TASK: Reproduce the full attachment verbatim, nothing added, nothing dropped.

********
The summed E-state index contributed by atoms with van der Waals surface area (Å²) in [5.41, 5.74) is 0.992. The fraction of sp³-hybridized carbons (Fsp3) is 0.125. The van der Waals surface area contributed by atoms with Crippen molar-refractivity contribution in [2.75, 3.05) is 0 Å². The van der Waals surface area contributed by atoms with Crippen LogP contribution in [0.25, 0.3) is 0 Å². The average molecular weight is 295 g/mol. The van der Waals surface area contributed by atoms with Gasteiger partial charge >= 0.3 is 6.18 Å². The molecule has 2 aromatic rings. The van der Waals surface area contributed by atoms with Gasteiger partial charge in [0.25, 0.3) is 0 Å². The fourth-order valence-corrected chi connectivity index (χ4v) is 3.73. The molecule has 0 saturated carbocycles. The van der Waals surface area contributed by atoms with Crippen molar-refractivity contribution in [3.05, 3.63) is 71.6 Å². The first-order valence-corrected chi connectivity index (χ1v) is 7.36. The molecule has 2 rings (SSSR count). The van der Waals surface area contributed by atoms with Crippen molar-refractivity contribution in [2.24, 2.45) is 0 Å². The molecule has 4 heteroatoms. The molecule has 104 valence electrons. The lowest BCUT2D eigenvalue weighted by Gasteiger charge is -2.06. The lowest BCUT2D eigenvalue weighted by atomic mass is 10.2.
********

The summed E-state index contributed by atoms with van der Waals surface area (Å²) in [5.41, 5.74) is 0.992. The fraction of sp³-hybridized carbons (Fsp3) is 0.125. The van der Waals surface area contributed by atoms with Crippen molar-refractivity contribution in [2.75, 3.05) is 0 Å². The van der Waals surface area contributed by atoms with Crippen LogP contribution in [0.25, 0.3) is 0 Å². The average molecular weight is 295 g/mol. The van der Waals surface area contributed by atoms with Gasteiger partial charge >= 0.3 is 6.18 Å². The molecule has 2 aromatic rings. The van der Waals surface area contributed by atoms with Gasteiger partial charge in [0.25, 0.3) is 0 Å². The fourth-order valence-corrected chi connectivity index (χ4v) is 3.73. The molecule has 0 saturated carbocycles. The van der Waals surface area contributed by atoms with Crippen molar-refractivity contribution in [3.05, 3.63) is 71.6 Å². The first-order valence-corrected chi connectivity index (χ1v) is 7.36. The molecule has 2 rings (SSSR count). The van der Waals surface area contributed by atoms with Crippen molar-refractivity contribution in [2.24, 2.45) is 0 Å². The molecule has 4 heteroatoms. The molecule has 104 valence electrons. The lowest BCUT2D eigenvalue weighted by Gasteiger charge is -2.06. The lowest BCUT2D eigenvalue weighted by atomic mass is 10.2.